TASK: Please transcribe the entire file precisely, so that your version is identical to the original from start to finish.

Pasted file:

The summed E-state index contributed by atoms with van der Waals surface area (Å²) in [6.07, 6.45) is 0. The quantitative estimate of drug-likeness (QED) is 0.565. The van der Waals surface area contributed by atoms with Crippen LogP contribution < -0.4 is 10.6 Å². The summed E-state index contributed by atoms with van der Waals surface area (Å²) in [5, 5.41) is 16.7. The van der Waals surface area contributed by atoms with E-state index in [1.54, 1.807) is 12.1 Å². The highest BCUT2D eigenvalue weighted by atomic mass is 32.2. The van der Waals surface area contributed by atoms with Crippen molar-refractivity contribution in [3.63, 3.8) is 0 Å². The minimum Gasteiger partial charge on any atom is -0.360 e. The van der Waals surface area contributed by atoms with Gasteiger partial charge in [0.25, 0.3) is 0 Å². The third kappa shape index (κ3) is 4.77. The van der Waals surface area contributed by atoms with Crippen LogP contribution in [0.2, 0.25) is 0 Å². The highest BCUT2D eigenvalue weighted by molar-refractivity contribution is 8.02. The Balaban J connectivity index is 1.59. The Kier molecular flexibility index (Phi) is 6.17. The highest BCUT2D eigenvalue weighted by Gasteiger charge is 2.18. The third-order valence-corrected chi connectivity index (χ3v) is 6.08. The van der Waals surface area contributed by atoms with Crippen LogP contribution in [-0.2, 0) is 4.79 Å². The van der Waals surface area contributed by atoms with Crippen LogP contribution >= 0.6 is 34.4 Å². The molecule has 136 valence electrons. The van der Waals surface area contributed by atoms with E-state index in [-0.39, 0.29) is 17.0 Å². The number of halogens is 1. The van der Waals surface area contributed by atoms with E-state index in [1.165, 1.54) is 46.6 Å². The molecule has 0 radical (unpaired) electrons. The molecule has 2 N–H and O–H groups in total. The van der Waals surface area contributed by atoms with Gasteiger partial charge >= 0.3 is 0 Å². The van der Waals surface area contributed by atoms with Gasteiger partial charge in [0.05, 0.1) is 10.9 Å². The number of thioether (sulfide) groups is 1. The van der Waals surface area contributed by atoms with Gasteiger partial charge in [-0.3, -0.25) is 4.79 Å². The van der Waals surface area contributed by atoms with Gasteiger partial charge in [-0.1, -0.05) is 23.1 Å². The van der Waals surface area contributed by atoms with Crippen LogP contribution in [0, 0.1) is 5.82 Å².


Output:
The summed E-state index contributed by atoms with van der Waals surface area (Å²) in [6.07, 6.45) is 0. The quantitative estimate of drug-likeness (QED) is 0.565. The van der Waals surface area contributed by atoms with Crippen LogP contribution < -0.4 is 10.6 Å². The summed E-state index contributed by atoms with van der Waals surface area (Å²) in [5, 5.41) is 16.7. The van der Waals surface area contributed by atoms with E-state index in [1.54, 1.807) is 12.1 Å². The highest BCUT2D eigenvalue weighted by atomic mass is 32.2. The van der Waals surface area contributed by atoms with Crippen molar-refractivity contribution in [3.63, 3.8) is 0 Å². The minimum Gasteiger partial charge on any atom is -0.360 e. The van der Waals surface area contributed by atoms with Gasteiger partial charge in [0.25, 0.3) is 0 Å². The third kappa shape index (κ3) is 4.77. The van der Waals surface area contributed by atoms with Crippen LogP contribution in [0.2, 0.25) is 0 Å². The highest BCUT2D eigenvalue weighted by molar-refractivity contribution is 8.02. The Balaban J connectivity index is 1.59. The Kier molecular flexibility index (Phi) is 6.17. The highest BCUT2D eigenvalue weighted by Gasteiger charge is 2.18. The third-order valence-corrected chi connectivity index (χ3v) is 6.08. The van der Waals surface area contributed by atoms with Crippen LogP contribution in [-0.2, 0) is 4.79 Å². The van der Waals surface area contributed by atoms with Crippen LogP contribution >= 0.6 is 34.4 Å². The molecule has 136 valence electrons. The van der Waals surface area contributed by atoms with E-state index in [-0.39, 0.29) is 17.0 Å². The number of halogens is 1. The van der Waals surface area contributed by atoms with E-state index in [1.165, 1.54) is 46.6 Å². The molecule has 0 radical (unpaired) electrons. The molecule has 2 N–H and O–H groups in total. The van der Waals surface area contributed by atoms with Gasteiger partial charge >= 0.3 is 0 Å². The van der Waals surface area contributed by atoms with Gasteiger partial charge in [0.05, 0.1) is 10.9 Å². The number of thioether (sulfide) groups is 1. The van der Waals surface area contributed by atoms with Gasteiger partial charge in [-0.3, -0.25) is 4.79 Å². The van der Waals surface area contributed by atoms with Gasteiger partial charge in [-0.1, -0.05) is 23.1 Å². The van der Waals surface area contributed by atoms with Crippen LogP contribution in [0, 0.1) is 5.82 Å².